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TEDYouth 2013

Henry Lin: What we can learn from galaxies far, far away

Filmed:

In a fun, exciting talk, teenager Henry Lin looks at something unexpected in the sky: distant galaxy clusters. By studying the properties of the universe's largest pieces, says the Intel Science Fair award winner, we can learn quite a lot about scientific mysteries in our own world and galaxy.

- Student scientist
At 17, Henry Lin won an Intel Foundation Young Scientist Award for his mathematical models of distant galaxy clusters. Full bio

Here are some images of clusters of galaxies.
00:12
They're exactly what they sound like.
00:16
They are these huge collections of galaxies,
00:18
bound together by their mutual gravity.
00:20
So most of the points that you see on the screen
00:22
are not individual stars,
00:25
but collections of stars, or galaxies.
00:28
Now, by showing you some of these images,
00:30
I hope that you will quickly see that
00:33
galaxy clusters are these beautiful objects,
00:35
but more than that,
00:37
I think galaxy clusters are mysterious,
00:39
they are surprising,
00:41
and they're useful.
00:43
Useful as the universe's most massive laboratories.
00:44
And as laboratories, to describe galaxy clusters
00:48
is to describe the experiments
00:51
that you can do with them.
00:53
And I think there are four major types,
00:55
and the first type that I want to describe
00:57
is probing the very big.
01:00
So, how big?
01:02
Well, here is an image of a particular galaxy cluster.
01:04
It is so massive that the light passing through it
01:08
is being bent, it's being distorted
01:11
by the extreme gravity of this cluster.
01:14
And, in fact, if you look very carefully
01:16
you'll be able to see rings around this cluster.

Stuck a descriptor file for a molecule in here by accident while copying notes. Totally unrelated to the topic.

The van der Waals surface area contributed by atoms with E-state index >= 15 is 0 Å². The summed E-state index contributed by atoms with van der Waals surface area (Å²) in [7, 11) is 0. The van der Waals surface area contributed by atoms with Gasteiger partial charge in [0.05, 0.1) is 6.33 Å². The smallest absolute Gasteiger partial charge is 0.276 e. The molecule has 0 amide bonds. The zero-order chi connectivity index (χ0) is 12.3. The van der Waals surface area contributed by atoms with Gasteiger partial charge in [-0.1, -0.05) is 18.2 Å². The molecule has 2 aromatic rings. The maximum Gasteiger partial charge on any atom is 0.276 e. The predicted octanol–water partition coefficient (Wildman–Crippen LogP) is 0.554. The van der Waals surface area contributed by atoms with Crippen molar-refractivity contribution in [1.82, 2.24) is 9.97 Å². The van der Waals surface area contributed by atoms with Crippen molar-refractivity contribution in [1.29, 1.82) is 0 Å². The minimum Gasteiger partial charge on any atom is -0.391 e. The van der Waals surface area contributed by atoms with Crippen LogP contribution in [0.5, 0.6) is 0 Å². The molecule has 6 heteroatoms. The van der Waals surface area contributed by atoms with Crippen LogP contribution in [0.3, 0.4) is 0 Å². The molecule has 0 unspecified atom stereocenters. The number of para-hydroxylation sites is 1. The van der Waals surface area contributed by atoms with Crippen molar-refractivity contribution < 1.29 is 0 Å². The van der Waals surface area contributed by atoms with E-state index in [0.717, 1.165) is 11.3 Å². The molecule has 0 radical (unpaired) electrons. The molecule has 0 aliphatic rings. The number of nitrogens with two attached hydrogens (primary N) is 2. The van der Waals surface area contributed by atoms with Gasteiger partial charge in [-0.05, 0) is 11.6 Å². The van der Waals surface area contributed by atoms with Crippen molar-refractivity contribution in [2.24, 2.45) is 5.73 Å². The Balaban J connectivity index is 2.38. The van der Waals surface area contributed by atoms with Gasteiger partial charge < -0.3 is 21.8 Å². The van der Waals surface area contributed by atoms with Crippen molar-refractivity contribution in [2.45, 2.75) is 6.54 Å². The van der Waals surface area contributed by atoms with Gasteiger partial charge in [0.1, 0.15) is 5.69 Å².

01:18
Now, to give you a number,
01:21
this particular galaxy cluster
01:22
has a mass of over one million billion suns.
01:24
It's just mind-boggling how
massive these systems can get.
01:28
But more than their mass,
01:31
they have this additional feature.
01:33
They are essentially isolated systems,
01:35
so if we like, we can think of them
01:37
as a scaled-down version of the entire universe.
01:39
And many of the questions that we might have
01:43
about the universe at large scales,
01:45
such as, how does gravity work?
01:47
might be answered by studying these systems.
01:49
So that was very big.
01:52
The second things is very hot.
01:53
Okay, if I take an image of a galaxy cluster,
01:55
and I subtract away all of the starlight,
01:58
what I'm left with is this big, blue blob.
02:01
This is in false color.
02:03
It's actually X-ray light that we're seeing.
02:05
And the question is, if it's not galaxies,
02:07
what is emitting this light?
02:10
The answer is hot gas,
02:12
million-degree gas --
02:14
in fact, it's plasma.
02:16
And the reason why it's so hot
02:17
goes back to the previous slide.
02:19
The extreme gravity of these systems
02:21
is accelerating particles of gas to great speeds,
02:24
and great speeds means great temperatures.
02:27
So this is the main idea,
02:29
but science is a rough draft.
02:31
There are many basic properties about this plasma
02:33
that still confuse us,
02:36
still puzzle us,
02:38
and still push our understanding
02:39
of the physics of the very hot.
02:41
Third thing: probing the very small.
02:43
Now, to explain this, I need to tell you
02:47
a very disturbing fact.
02:49
Most of the universe's matter
02:51
is not made up of atoms.
02:54
You were lied to.
02:56
Most of it is made up of something
very, very mysterious,
02:58
which we call dark matter.
03:01
Dark matter is something that
doesn't like to interact very much,
03:03
except through gravity,
03:07
and of course we would like to learn more about it.
03:09
If you're a particle physicist,
03:10
you want to know what happens
when we smash things together.
03:12
And dark matter is no exception.
03:14
Well, how do we do this?
03:16
To answer that question,
03:18
I'm going to have to ask another one,
03:19
which is, what happens when galaxy clusters collide?
03:21
Here is an image.
03:24
Since galaxy clusters are representative
03:26
slices of the universe, scaled-down versions.